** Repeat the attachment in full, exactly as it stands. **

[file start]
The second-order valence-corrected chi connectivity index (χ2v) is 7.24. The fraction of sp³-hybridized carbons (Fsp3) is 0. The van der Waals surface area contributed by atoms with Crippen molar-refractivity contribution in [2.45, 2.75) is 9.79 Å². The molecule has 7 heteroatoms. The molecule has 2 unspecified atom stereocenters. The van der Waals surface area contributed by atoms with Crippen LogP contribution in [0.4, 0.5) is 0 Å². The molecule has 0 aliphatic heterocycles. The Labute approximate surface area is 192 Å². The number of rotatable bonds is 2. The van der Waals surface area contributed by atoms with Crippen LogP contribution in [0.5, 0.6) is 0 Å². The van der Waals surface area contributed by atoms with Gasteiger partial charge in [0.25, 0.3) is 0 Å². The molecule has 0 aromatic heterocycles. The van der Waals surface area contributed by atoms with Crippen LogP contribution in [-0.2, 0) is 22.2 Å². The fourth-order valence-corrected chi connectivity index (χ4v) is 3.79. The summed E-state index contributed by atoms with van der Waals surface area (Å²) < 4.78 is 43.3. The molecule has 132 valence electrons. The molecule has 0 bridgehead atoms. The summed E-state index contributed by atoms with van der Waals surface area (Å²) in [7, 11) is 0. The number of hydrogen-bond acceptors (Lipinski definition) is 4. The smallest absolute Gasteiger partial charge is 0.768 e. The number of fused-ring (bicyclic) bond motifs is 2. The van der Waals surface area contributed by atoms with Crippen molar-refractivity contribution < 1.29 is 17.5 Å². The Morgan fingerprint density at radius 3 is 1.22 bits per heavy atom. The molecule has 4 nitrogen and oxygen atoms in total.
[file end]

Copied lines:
The second-order valence-corrected chi connectivity index (χ2v) is 7.24. The fraction of sp³-hybridized carbons (Fsp3) is 0. The van der Waals surface area contributed by atoms with Crippen molar-refractivity contribution in [2.45, 2.75) is 9.79 Å². The molecule has 7 heteroatoms. The molecule has 2 unspecified atom stereocenters. The van der Waals surface area contributed by atoms with Crippen LogP contribution in [0.4, 0.5) is 0 Å². The molecule has 0 aliphatic heterocycles. The Labute approximate surface area is 192 Å². The number of rotatable bonds is 2. The van der Waals surface area contributed by atoms with Crippen LogP contribution in [0.5, 0.6) is 0 Å². The van der Waals surface area contributed by atoms with Gasteiger partial charge in [0.25, 0.3) is 0 Å². The molecule has 0 aromatic heterocycles. The van der Waals surface area contributed by atoms with Crippen LogP contribution in [-0.2, 0) is 22.2 Å². The fourth-order valence-corrected chi connectivity index (χ4v) is 3.79. The summed E-state index contributed by atoms with van der Waals surface area (Å²) < 4.78 is 43.3. The molecule has 132 valence electrons. The molecule has 0 bridgehead atoms. The summed E-state index contributed by atoms with van der Waals surface area (Å²) in [7, 11) is 0. The number of hydrogen-bond acceptors (Lipinski definition) is 4. The smallest absolute Gasteiger partial charge is 0.768 e. The number of fused-ring (bicyclic) bond motifs is 2. The van der Waals surface area contributed by atoms with Crippen molar-refractivity contribution < 1.29 is 17.5 Å². The Morgan fingerprint density at radius 3 is 1.22 bits per heavy atom. The molecule has 4 nitrogen and oxygen atoms in total.